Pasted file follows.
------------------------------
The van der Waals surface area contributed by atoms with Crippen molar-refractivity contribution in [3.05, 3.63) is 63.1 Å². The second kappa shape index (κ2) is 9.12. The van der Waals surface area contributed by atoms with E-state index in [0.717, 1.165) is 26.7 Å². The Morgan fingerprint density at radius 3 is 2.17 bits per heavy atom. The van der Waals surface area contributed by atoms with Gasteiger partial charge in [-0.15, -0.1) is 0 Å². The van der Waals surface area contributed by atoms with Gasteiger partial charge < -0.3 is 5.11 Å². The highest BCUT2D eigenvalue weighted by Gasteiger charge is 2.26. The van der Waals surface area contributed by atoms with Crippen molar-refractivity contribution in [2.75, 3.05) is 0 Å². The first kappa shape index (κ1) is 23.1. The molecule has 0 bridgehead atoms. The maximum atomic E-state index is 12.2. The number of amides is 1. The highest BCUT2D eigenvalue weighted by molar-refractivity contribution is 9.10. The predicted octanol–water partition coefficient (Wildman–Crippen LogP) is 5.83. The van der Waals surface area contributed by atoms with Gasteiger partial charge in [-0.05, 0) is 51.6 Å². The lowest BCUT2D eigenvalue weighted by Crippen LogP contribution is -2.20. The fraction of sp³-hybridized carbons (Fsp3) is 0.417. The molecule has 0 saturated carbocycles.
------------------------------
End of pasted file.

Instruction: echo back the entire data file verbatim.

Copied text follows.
The van der Waals surface area contributed by atoms with Crippen molar-refractivity contribution in [3.05, 3.63) is 63.1 Å². The second kappa shape index (κ2) is 9.12. The van der Waals surface area contributed by atoms with E-state index in [0.717, 1.165) is 26.7 Å². The Morgan fingerprint density at radius 3 is 2.17 bits per heavy atom. The van der Waals surface area contributed by atoms with Gasteiger partial charge in [-0.15, -0.1) is 0 Å². The van der Waals surface area contributed by atoms with Gasteiger partial charge < -0.3 is 5.11 Å². The highest BCUT2D eigenvalue weighted by Gasteiger charge is 2.26. The van der Waals surface area contributed by atoms with Crippen molar-refractivity contribution in [2.75, 3.05) is 0 Å². The first kappa shape index (κ1) is 23.1. The molecule has 0 bridgehead atoms. The maximum atomic E-state index is 12.2. The number of amides is 1. The highest BCUT2D eigenvalue weighted by molar-refractivity contribution is 9.10. The predicted octanol–water partition coefficient (Wildman–Crippen LogP) is 5.83. The van der Waals surface area contributed by atoms with Gasteiger partial charge in [-0.05, 0) is 51.6 Å². The lowest BCUT2D eigenvalue weighted by Crippen LogP contribution is -2.20. The fraction of sp³-hybridized carbons (Fsp3) is 0.417. The molecule has 0 saturated carbocycles.